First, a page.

And Bounded Rationality
A personal history of decision making advice.
Moral algebra (1772) and bonded rationality (1958) are examples of decision making advice. Since 2010, my blogs have been my contributions to decision making advice giving. This blog is a partial review of some decision advice I have recorded about our ability to engage in rational, meaningful decision making, including my own.
Benjamin Franklin in 1772, gave his famous decision advice to a friend and called it Moral Algebra. This became known as the “pros and cons strategy”, although Franklin included some techniques of personally weighing and balancing the pros and cons, thus Moral Algebra. Take the choice with the most pros. It may not have been the first decision advice, but it is one of the most famous early ones.
In 1958, Herbert Simon won the Nobel Prize for his concept of bounded rationality: the idea that when individuals make decisions, their rationality is limited by the available information, the tractability of the decision problem, the cognitive limitations of their minds, and the time available to make the decision. Decision-makers in this view act as “satisfiers” seeking a satisfactory solution rather than an optimal one.
One of the biggest lessons learned over these years is about the power of unconscious thinking. Willis Harman (1998) pointed out that the unconscious mind influences our decisions and can be considered a gold mind or a rubbish heap. In the next 20 years several popular books have tried to explain how to make “somewhat rational decisions”.
To name just two. In his 2006 book The Happiness Hypothesis, Jonathan Haidt came up with this metaphor image as he marveled at his weakness of will. I was a rider on the back of an elephant. The rider is Haidt’s rational mind and the elephant is his emotional mind. He says the rider is an advisor or servant, not a king, president or charioteer with a firm grip on the reins. The rider is conscious, controlled thought. The elephant is everything else. In Haidt’s metaphor the rider can’t just decide to change and then ask the elephant to go along with the program. Lasting change can come only by retraining the elephant, and that’s hard to do. The Buddha explains: The mind is a wild elephant.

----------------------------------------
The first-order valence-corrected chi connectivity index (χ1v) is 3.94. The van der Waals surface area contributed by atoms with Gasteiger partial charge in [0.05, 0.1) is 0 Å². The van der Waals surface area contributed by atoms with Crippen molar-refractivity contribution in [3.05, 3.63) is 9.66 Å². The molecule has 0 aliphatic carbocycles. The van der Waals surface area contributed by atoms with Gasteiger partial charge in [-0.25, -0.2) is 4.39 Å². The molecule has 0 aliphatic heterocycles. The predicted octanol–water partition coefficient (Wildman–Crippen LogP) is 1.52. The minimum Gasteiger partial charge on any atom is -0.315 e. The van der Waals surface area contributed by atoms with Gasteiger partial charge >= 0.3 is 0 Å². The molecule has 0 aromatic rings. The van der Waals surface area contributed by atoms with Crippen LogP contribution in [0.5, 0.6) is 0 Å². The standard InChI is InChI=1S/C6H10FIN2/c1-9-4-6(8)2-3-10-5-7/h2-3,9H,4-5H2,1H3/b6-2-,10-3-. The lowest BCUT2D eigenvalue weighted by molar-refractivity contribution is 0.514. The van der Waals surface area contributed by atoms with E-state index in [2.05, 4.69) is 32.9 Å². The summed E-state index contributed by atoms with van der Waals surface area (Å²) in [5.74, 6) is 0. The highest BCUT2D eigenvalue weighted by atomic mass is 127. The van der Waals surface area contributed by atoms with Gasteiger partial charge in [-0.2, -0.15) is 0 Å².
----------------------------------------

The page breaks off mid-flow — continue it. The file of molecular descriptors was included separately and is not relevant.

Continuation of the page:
Thinking Fast and Slow, 2011 by David Kahneman is the most recent book, and maybe the current standard bearer. Kahneman won the Nobel Prize in 2002, changed popular theory and made it clear that human decision making is not, and probably cannot be, totally rational. Hesummarized current thinking about thinking by identifying two types: System 1(fast, automatic, intuitive) and System 2 (slow, effortful, rational). Both System 1 and System 2 are subject to cognitive biases. So, there you have it: two imperfect systems for making judgments and decisions. How do we improve these? What Kahneman suggests is toget better acquainted with our cognitive biases.I plan to make that a major objective of future blogs.
Decision makers will make better decisions when they expect their decisions to be judged by how they are made, not only by how they turn out. David Kahneman